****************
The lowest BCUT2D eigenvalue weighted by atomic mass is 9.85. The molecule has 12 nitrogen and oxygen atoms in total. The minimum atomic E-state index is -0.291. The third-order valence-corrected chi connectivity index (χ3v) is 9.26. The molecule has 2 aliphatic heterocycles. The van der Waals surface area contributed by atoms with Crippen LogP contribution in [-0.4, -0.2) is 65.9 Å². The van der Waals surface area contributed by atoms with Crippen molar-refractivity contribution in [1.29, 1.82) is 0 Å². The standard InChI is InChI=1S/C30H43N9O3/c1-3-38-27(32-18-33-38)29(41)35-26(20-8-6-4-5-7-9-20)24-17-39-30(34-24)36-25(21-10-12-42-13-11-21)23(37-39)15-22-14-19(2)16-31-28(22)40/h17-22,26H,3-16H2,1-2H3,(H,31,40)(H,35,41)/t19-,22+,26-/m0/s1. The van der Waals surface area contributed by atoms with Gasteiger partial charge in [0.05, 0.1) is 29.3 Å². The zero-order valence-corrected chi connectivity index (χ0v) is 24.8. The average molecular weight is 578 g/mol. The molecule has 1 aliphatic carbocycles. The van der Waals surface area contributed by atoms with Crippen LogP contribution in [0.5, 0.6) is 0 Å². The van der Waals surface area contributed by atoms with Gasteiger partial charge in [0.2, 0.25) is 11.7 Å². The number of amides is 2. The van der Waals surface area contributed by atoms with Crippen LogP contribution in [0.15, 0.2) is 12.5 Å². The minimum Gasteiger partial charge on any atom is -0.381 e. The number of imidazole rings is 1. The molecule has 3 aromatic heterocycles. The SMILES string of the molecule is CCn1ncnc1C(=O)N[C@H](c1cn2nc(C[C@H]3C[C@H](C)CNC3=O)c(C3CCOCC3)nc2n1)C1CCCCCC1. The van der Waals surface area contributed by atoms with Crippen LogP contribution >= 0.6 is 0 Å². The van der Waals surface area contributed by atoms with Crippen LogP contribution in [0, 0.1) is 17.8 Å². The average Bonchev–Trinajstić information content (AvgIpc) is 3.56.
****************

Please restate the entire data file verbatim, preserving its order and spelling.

The lowest BCUT2D eigenvalue weighted by atomic mass is 9.85. The molecule has 12 nitrogen and oxygen atoms in total. The minimum atomic E-state index is -0.291. The third-order valence-corrected chi connectivity index (χ3v) is 9.26. The molecule has 2 aliphatic heterocycles. The van der Waals surface area contributed by atoms with Crippen LogP contribution in [-0.4, -0.2) is 65.9 Å². The van der Waals surface area contributed by atoms with Crippen molar-refractivity contribution in [1.29, 1.82) is 0 Å². The standard InChI is InChI=1S/C30H43N9O3/c1-3-38-27(32-18-33-38)29(41)35-26(20-8-6-4-5-7-9-20)24-17-39-30(34-24)36-25(21-10-12-42-13-11-21)23(37-39)15-22-14-19(2)16-31-28(22)40/h17-22,26H,3-16H2,1-2H3,(H,31,40)(H,35,41)/t19-,22+,26-/m0/s1. The van der Waals surface area contributed by atoms with Gasteiger partial charge in [0.05, 0.1) is 29.3 Å². The zero-order valence-corrected chi connectivity index (χ0v) is 24.8. The average molecular weight is 578 g/mol. The molecule has 1 aliphatic carbocycles. The van der Waals surface area contributed by atoms with Crippen LogP contribution in [0.5, 0.6) is 0 Å². The van der Waals surface area contributed by atoms with Gasteiger partial charge in [0.2, 0.25) is 11.7 Å². The number of amides is 2. The van der Waals surface area contributed by atoms with Crippen LogP contribution in [0.15, 0.2) is 12.5 Å². The minimum Gasteiger partial charge on any atom is -0.381 e. The number of imidazole rings is 1. The molecule has 3 aromatic heterocycles. The SMILES string of the molecule is CCn1ncnc1C(=O)N[C@H](c1cn2nc(C[C@H]3C[C@H](C)CNC3=O)c(C3CCOCC3)nc2n1)C1CCCCCC1. The van der Waals surface area contributed by atoms with Crippen LogP contribution >= 0.6 is 0 Å². The van der Waals surface area contributed by atoms with Crippen LogP contribution in [0, 0.1) is 17.8 Å². The average Bonchev–Trinajstić information content (AvgIpc) is 3.56.